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Slow Down Brain Aging With My 20 Minute Exercise Program

Around age 40 there is a natural decline in our memory and cognition. Physical exercise is as effective crossword puzzles, learning a new language, and playing musical instruments, etc.  to help keep us mentally sharp. 

Our brains can grow new neurons. A study published in the journal Gerontology, showed that as little as three hours a week of aerobic exercise increased the volume of gray matter (neurons) and white matter (connections between neurons) in the brains of elderly patients. The subjects of the study also improved their memory and cognitive scores.

I’ve always said, exercise is up ther with nutrition  for healthy aging. At least, start walking five to six days a week and build up to 30 minutes at a time. Once that’s easy just keep increasing the intensity with a faster walk or a bike ride.

An animal study conducted at the University of Florida has shown that exercise decreases cellular aging in the brain. Researchers studied two groups of rats. One group was allowed to exercise freely on an exercise wheel. The second group was sedentary.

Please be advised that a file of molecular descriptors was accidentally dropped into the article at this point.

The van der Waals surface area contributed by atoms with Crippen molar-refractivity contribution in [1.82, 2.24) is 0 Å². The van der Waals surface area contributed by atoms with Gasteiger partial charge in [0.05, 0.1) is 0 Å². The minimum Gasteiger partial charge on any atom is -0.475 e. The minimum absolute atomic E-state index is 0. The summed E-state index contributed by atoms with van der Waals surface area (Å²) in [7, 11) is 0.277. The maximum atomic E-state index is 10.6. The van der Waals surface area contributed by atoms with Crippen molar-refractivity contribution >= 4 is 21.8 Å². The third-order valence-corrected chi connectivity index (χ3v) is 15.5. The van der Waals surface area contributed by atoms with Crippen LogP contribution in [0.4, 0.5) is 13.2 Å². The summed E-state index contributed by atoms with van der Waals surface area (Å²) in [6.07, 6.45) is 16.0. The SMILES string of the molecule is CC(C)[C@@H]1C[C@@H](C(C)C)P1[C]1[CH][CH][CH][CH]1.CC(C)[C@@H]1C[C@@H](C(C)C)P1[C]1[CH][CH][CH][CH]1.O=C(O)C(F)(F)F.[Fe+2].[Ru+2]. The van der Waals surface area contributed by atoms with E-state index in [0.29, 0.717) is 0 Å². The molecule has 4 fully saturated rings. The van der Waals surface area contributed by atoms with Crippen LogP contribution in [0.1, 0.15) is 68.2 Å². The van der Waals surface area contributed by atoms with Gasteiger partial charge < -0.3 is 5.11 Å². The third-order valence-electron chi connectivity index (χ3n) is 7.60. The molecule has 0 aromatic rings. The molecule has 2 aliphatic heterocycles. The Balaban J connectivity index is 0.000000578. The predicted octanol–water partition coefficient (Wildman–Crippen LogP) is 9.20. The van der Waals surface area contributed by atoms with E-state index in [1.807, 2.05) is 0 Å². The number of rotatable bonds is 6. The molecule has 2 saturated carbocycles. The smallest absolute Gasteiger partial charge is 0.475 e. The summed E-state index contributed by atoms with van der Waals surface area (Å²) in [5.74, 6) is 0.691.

After two years, the researchers found that the moderately active rats had healthier DNA. They also had more robust brain cells and less oxidative damage in the brain. In fact, according to the researchers, the DNA from these animals looked like it was from rats one quarter their age.

The amount of exercise the rats did is the equivalent of a 30-minute walk or a one-mile run for a human. 

Exercsie can also improve your immune system – especially muscle-building resistance exercise. White blood cells and antibodies are the foundation of your immune system. And both are produced from protein. When you have well-developed muscles, you have a ready supply of protein to make these antibodies and cells in times of need. This is just one reason why strength training is so important, especially as you age (when muscle mass naturally decreases).

Natural killer (NK) cells are a specific type of white blood cell. These cells play a critical role against infectious agents and also cancer cells. Several studies have shown that these healthy cells are directly proportional to muscle mass in the older population. Studies have also shown that exercise not only increases their numbers, it can also improve their ability to kill invading cells (cytotoxicity). One study, also published in Gerontology showed that intense exercise boosted the cytotoxicity of NK cells by 50 to 200 percent.

Here’s the link to my 20 minutes a day workouts

http://www.toyourhealth.com/mpacms/tyh/article.php?id=1277

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